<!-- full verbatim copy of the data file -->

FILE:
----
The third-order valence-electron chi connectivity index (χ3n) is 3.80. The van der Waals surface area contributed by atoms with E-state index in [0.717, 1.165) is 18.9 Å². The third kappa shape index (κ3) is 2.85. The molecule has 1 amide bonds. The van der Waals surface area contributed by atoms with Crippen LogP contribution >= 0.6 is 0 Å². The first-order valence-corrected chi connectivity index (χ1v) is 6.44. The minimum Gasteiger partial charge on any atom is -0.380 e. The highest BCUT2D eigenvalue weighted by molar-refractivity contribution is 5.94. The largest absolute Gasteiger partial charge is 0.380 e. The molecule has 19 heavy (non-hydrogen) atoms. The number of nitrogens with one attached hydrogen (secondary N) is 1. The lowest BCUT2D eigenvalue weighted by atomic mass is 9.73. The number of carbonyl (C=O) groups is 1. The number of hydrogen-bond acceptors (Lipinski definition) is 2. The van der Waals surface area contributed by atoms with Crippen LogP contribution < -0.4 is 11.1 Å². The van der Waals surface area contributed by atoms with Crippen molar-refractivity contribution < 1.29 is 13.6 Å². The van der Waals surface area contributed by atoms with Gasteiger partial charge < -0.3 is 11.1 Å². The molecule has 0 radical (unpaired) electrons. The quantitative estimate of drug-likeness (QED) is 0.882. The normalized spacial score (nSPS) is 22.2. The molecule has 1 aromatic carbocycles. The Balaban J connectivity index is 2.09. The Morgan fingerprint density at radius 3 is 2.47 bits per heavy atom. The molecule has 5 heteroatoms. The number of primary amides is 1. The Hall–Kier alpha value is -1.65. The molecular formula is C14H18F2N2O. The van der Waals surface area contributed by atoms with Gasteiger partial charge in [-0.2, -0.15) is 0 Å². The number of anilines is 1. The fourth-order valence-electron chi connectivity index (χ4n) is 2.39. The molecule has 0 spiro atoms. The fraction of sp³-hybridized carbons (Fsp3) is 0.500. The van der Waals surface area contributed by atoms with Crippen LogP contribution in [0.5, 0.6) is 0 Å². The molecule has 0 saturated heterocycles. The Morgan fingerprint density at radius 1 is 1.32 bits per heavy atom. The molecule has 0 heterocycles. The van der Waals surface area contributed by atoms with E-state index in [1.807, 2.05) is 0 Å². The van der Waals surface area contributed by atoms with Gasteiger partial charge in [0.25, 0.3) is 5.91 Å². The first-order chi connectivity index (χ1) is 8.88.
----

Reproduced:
The third-order valence-electron chi connectivity index (χ3n) is 3.80. The van der Waals surface area contributed by atoms with E-state index in [0.717, 1.165) is 18.9 Å². The third kappa shape index (κ3) is 2.85. The molecule has 1 amide bonds. The van der Waals surface area contributed by atoms with Crippen LogP contribution >= 0.6 is 0 Å². The first-order valence-corrected chi connectivity index (χ1v) is 6.44. The minimum Gasteiger partial charge on any atom is -0.380 e. The highest BCUT2D eigenvalue weighted by molar-refractivity contribution is 5.94. The largest absolute Gasteiger partial charge is 0.380 e. The molecule has 19 heavy (non-hydrogen) atoms. The number of nitrogens with one attached hydrogen (secondary N) is 1. The lowest BCUT2D eigenvalue weighted by atomic mass is 9.73. The number of carbonyl (C=O) groups is 1. The number of hydrogen-bond acceptors (Lipinski definition) is 2. The van der Waals surface area contributed by atoms with Crippen LogP contribution < -0.4 is 11.1 Å². The van der Waals surface area contributed by atoms with Crippen molar-refractivity contribution < 1.29 is 13.6 Å². The van der Waals surface area contributed by atoms with Gasteiger partial charge < -0.3 is 11.1 Å². The molecule has 0 radical (unpaired) electrons. The quantitative estimate of drug-likeness (QED) is 0.882. The normalized spacial score (nSPS) is 22.2. The molecule has 1 aromatic carbocycles. The Balaban J connectivity index is 2.09. The Morgan fingerprint density at radius 3 is 2.47 bits per heavy atom. The molecule has 5 heteroatoms. The number of primary amides is 1. The Hall–Kier alpha value is -1.65. The molecular formula is C14H18F2N2O. The van der Waals surface area contributed by atoms with Gasteiger partial charge in [-0.2, -0.15) is 0 Å². The number of anilines is 1. The fourth-order valence-electron chi connectivity index (χ4n) is 2.39. The molecule has 0 spiro atoms. The fraction of sp³-hybridized carbons (Fsp3) is 0.500. The van der Waals surface area contributed by atoms with Crippen LogP contribution in [0.5, 0.6) is 0 Å². The molecule has 0 saturated heterocycles. The Morgan fingerprint density at radius 1 is 1.32 bits per heavy atom. The molecule has 0 heterocycles. The van der Waals surface area contributed by atoms with E-state index in [1.807, 2.05) is 0 Å². The van der Waals surface area contributed by atoms with Gasteiger partial charge in [0.25, 0.3) is 5.91 Å². The first-order chi connectivity index (χ1) is 8.88.